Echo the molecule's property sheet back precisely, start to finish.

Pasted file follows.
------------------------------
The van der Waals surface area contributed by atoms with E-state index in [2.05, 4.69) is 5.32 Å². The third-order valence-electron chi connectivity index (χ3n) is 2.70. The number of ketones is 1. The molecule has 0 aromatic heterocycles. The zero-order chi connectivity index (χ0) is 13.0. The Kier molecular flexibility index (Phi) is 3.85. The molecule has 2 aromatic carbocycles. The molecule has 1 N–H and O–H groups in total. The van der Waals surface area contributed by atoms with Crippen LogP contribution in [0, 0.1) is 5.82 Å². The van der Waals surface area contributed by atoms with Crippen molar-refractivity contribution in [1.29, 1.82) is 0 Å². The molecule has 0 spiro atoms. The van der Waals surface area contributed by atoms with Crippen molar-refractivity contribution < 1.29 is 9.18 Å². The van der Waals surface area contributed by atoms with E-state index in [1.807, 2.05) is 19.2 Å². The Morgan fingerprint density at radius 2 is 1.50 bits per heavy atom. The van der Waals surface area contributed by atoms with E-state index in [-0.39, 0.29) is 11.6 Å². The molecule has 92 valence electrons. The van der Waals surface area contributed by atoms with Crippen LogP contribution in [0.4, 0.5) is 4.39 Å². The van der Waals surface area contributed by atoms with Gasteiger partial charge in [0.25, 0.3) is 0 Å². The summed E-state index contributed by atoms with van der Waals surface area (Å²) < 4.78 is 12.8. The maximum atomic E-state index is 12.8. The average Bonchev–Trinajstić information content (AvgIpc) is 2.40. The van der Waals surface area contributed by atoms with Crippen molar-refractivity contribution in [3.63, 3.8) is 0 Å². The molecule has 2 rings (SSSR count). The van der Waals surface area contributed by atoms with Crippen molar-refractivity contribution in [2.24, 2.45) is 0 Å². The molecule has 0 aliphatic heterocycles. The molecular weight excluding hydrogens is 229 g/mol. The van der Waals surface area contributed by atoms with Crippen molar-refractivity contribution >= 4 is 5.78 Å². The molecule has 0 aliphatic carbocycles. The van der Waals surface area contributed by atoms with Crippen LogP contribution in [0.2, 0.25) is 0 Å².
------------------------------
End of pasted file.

The van der Waals surface area contributed by atoms with E-state index in [2.05, 4.69) is 5.32 Å². The third-order valence-electron chi connectivity index (χ3n) is 2.70. The number of ketones is 1. The molecule has 0 aromatic heterocycles. The zero-order chi connectivity index (χ0) is 13.0. The Kier molecular flexibility index (Phi) is 3.85. The molecule has 2 aromatic carbocycles. The molecule has 1 N–H and O–H groups in total. The van der Waals surface area contributed by atoms with Crippen LogP contribution in [0, 0.1) is 5.82 Å². The van der Waals surface area contributed by atoms with Crippen molar-refractivity contribution in [1.29, 1.82) is 0 Å². The molecule has 0 spiro atoms. The van der Waals surface area contributed by atoms with Crippen molar-refractivity contribution < 1.29 is 9.18 Å². The van der Waals surface area contributed by atoms with E-state index in [1.807, 2.05) is 19.2 Å². The Morgan fingerprint density at radius 2 is 1.50 bits per heavy atom. The van der Waals surface area contributed by atoms with E-state index in [-0.39, 0.29) is 11.6 Å². The molecule has 92 valence electrons. The van der Waals surface area contributed by atoms with Crippen LogP contribution in [0.4, 0.5) is 4.39 Å². The van der Waals surface area contributed by atoms with Gasteiger partial charge in [0.25, 0.3) is 0 Å². The summed E-state index contributed by atoms with van der Waals surface area (Å²) < 4.78 is 12.8. The maximum atomic E-state index is 12.8. The average Bonchev–Trinajstić information content (AvgIpc) is 2.40. The van der Waals surface area contributed by atoms with Crippen molar-refractivity contribution in [3.63, 3.8) is 0 Å². The molecule has 2 rings (SSSR count). The van der Waals surface area contributed by atoms with Crippen molar-refractivity contribution in [2.24, 2.45) is 0 Å². The molecule has 0 aliphatic heterocycles. The molecular weight excluding hydrogens is 229 g/mol. The van der Waals surface area contributed by atoms with Crippen molar-refractivity contribution >= 4 is 5.78 Å². The molecule has 0 aliphatic carbocycles. The van der Waals surface area contributed by atoms with Crippen LogP contribution in [0.2, 0.25) is 0 Å².